Here are some possible "local", wholesale sources. Your local nursery (if they are even half way decent) should be able to source from one of them. Usually I try to verify whether places actually have stuff in stock before posting like this, but this time I am going to leave that up to you (or your nursery). These nurseries normally carry Nyssa sylvatica or a cultivar of it.

Barnes, Vernon, & Son Nursery (McMinnville, TN)

Hillis Nursery Co., Inc. (McMinnville, TN)

Commercial Nursery Co., Inc. (Decherd, TN)

Shadow Nursery, Inc. (Winchester, TN) - wonderful place, BTW

Wanamaker Nursery, Inc. (McMinnville, TN)

Warren County Nursery, Inc. (McMinnville, TN)

There are many many mail-order retailers for this plant. So if you decide to go that way, you should be able to source with no problem.

    Bookmark   October 28, 2013 at 10:38PM
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brandon7 TN_zone(7)

"So far the local nurseries I have contacted don't have it. Some of the nursery staff act as though they never even heard of it...."

If you went to a butcher and they seemed only vaguely familiar with the term "rib eye", what would that tell you? LOL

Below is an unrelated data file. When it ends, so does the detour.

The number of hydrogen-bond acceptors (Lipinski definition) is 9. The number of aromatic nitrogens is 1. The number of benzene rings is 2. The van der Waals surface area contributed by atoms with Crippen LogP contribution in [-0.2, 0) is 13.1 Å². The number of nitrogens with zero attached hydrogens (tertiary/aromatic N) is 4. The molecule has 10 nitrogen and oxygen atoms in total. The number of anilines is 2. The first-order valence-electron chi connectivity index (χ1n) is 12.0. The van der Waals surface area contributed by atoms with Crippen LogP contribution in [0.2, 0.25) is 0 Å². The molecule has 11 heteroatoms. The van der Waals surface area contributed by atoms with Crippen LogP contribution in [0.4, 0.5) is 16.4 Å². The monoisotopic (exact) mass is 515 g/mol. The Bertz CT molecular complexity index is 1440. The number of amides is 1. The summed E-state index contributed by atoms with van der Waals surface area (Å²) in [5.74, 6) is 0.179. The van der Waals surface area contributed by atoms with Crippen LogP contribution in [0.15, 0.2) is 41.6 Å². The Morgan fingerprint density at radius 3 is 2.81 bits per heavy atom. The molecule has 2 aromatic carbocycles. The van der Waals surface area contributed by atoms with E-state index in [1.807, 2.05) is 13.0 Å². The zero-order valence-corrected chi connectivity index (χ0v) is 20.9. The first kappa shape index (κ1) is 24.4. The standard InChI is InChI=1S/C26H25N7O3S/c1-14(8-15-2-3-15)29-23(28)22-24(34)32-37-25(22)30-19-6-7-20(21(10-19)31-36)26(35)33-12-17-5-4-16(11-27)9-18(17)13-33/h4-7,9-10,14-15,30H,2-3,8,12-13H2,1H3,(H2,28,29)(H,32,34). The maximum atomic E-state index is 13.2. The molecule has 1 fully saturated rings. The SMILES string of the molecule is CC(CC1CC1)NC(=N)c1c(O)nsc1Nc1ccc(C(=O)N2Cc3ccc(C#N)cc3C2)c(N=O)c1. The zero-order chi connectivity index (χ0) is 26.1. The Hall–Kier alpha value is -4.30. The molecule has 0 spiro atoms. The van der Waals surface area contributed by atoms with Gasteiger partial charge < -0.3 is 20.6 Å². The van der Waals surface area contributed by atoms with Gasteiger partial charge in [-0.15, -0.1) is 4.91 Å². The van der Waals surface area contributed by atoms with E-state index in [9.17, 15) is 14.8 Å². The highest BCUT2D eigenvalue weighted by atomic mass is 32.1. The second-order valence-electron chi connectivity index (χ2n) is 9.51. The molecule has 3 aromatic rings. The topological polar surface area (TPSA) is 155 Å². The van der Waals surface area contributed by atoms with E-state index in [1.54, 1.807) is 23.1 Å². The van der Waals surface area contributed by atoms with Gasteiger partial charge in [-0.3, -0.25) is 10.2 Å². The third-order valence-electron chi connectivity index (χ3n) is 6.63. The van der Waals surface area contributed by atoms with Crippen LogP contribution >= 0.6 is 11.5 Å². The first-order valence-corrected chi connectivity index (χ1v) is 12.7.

Bookmark   October 28, 2013 at 10:42PM
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hairmetal4ever(Z7 MD)

Sometimes, (not always) a call or email to a wholesaler can lead you to the name of a retailer that sells their products.

    Bookmark   October 28, 2013 at 10:48PM
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thapranksta

Thanks for the list brandon7.

This particular nursery I went to is usually spot-on with information from just about any staff member. It's consistent with whatever research I do prior to going there and afterward. That's why it was so strange that two staff members didn't seem to know a thing. They mentioned the "sweet gum" but couldn't recall "black gum" or "tupelo".